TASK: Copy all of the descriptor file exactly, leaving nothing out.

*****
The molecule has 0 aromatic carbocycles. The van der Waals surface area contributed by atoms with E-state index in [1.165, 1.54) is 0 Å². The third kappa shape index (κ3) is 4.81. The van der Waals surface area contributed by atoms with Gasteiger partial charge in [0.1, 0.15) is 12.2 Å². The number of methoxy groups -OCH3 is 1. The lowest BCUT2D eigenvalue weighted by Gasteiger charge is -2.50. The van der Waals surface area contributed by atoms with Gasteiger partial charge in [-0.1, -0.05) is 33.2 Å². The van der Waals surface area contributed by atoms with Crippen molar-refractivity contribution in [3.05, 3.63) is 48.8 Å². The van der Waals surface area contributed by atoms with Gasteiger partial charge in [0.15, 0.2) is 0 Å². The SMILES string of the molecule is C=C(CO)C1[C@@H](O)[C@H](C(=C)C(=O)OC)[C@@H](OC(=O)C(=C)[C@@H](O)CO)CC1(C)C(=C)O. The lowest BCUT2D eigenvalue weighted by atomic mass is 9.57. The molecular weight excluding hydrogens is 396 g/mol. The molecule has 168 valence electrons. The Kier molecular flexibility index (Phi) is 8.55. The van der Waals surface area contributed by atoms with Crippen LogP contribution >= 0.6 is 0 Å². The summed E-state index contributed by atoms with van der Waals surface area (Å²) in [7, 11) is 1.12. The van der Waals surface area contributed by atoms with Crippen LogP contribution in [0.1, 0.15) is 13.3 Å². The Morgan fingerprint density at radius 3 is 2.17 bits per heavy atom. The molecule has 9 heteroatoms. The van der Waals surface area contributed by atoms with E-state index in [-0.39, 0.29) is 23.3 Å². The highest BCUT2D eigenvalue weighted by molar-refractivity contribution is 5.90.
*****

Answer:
The molecule has 0 aromatic carbocycles. The van der Waals surface area contributed by atoms with E-state index in [1.165, 1.54) is 0 Å². The third kappa shape index (κ3) is 4.81. The van der Waals surface area contributed by atoms with Gasteiger partial charge in [0.1, 0.15) is 12.2 Å². The number of methoxy groups -OCH3 is 1. The lowest BCUT2D eigenvalue weighted by Gasteiger charge is -2.50. The van der Waals surface area contributed by atoms with Gasteiger partial charge in [-0.1, -0.05) is 33.2 Å². The van der Waals surface area contributed by atoms with Crippen molar-refractivity contribution in [3.05, 3.63) is 48.8 Å². The van der Waals surface area contributed by atoms with Gasteiger partial charge in [0.15, 0.2) is 0 Å². The SMILES string of the molecule is C=C(CO)C1[C@@H](O)[C@H](C(=C)C(=O)OC)[C@@H](OC(=O)C(=C)[C@@H](O)CO)CC1(C)C(=C)O. The lowest BCUT2D eigenvalue weighted by atomic mass is 9.57. The molecular weight excluding hydrogens is 396 g/mol. The molecule has 168 valence electrons. The Kier molecular flexibility index (Phi) is 8.55. The van der Waals surface area contributed by atoms with Crippen LogP contribution >= 0.6 is 0 Å². The summed E-state index contributed by atoms with van der Waals surface area (Å²) in [7, 11) is 1.12. The van der Waals surface area contributed by atoms with Crippen LogP contribution in [0.1, 0.15) is 13.3 Å². The Morgan fingerprint density at radius 3 is 2.17 bits per heavy atom. The molecule has 9 heteroatoms. The van der Waals surface area contributed by atoms with E-state index in [-0.39, 0.29) is 23.3 Å². The highest BCUT2D eigenvalue weighted by molar-refractivity contribution is 5.90.